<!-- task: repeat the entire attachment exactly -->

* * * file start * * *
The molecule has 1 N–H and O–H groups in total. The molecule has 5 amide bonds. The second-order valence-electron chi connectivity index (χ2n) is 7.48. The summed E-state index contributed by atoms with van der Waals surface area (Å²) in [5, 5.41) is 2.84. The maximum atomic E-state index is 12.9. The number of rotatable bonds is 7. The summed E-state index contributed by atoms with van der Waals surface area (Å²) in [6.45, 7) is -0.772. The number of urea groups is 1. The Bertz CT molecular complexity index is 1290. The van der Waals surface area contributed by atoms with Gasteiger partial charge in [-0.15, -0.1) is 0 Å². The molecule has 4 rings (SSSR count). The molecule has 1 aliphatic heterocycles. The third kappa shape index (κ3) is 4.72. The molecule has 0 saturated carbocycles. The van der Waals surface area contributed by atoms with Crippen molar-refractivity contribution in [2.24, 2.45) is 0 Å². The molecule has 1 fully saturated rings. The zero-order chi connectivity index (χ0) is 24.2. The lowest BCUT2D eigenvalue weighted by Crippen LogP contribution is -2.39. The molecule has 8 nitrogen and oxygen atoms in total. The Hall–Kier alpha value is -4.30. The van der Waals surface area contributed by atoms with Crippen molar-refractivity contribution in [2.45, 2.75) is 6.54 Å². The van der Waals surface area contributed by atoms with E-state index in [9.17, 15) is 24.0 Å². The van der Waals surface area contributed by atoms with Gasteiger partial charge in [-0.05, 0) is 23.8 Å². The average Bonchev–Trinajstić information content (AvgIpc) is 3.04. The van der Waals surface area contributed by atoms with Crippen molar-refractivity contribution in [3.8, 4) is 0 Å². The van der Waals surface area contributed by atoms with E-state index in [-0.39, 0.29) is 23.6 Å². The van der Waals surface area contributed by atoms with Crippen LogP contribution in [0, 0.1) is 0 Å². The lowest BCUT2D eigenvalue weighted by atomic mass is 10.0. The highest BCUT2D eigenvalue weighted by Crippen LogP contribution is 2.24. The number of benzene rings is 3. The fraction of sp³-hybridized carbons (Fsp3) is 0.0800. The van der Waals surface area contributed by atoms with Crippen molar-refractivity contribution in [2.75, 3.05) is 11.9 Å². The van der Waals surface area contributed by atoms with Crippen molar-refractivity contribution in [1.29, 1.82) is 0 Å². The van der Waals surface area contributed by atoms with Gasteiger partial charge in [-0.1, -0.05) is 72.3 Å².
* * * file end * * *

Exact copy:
The molecule has 1 N–H and O–H groups in total. The molecule has 5 amide bonds. The second-order valence-electron chi connectivity index (χ2n) is 7.48. The summed E-state index contributed by atoms with van der Waals surface area (Å²) in [5, 5.41) is 2.84. The maximum atomic E-state index is 12.9. The number of rotatable bonds is 7. The summed E-state index contributed by atoms with van der Waals surface area (Å²) in [6.45, 7) is -0.772. The number of urea groups is 1. The Bertz CT molecular complexity index is 1290. The van der Waals surface area contributed by atoms with Gasteiger partial charge in [-0.15, -0.1) is 0 Å². The molecule has 4 rings (SSSR count). The molecule has 1 aliphatic heterocycles. The third kappa shape index (κ3) is 4.72. The molecule has 0 saturated carbocycles. The van der Waals surface area contributed by atoms with Crippen molar-refractivity contribution in [2.24, 2.45) is 0 Å². The molecule has 1 fully saturated rings. The zero-order chi connectivity index (χ0) is 24.2. The lowest BCUT2D eigenvalue weighted by Crippen LogP contribution is -2.39. The molecule has 8 nitrogen and oxygen atoms in total. The Hall–Kier alpha value is -4.30. The van der Waals surface area contributed by atoms with Crippen molar-refractivity contribution in [2.45, 2.75) is 6.54 Å². The van der Waals surface area contributed by atoms with E-state index in [9.17, 15) is 24.0 Å². The van der Waals surface area contributed by atoms with Gasteiger partial charge in [-0.05, 0) is 23.8 Å². The average Bonchev–Trinajstić information content (AvgIpc) is 3.04. The van der Waals surface area contributed by atoms with Crippen molar-refractivity contribution in [3.8, 4) is 0 Å². The van der Waals surface area contributed by atoms with E-state index in [-0.39, 0.29) is 23.6 Å². The van der Waals surface area contributed by atoms with Crippen LogP contribution in [0, 0.1) is 0 Å². The lowest BCUT2D eigenvalue weighted by atomic mass is 10.0. The highest BCUT2D eigenvalue weighted by Crippen LogP contribution is 2.24. The number of benzene rings is 3. The fraction of sp³-hybridized carbons (Fsp3) is 0.0800. The van der Waals surface area contributed by atoms with Crippen molar-refractivity contribution in [2.75, 3.05) is 11.9 Å². The van der Waals surface area contributed by atoms with Crippen molar-refractivity contribution in [1.29, 1.82) is 0 Å². The van der Waals surface area contributed by atoms with Gasteiger partial charge in [-0.1, -0.05) is 72.3 Å².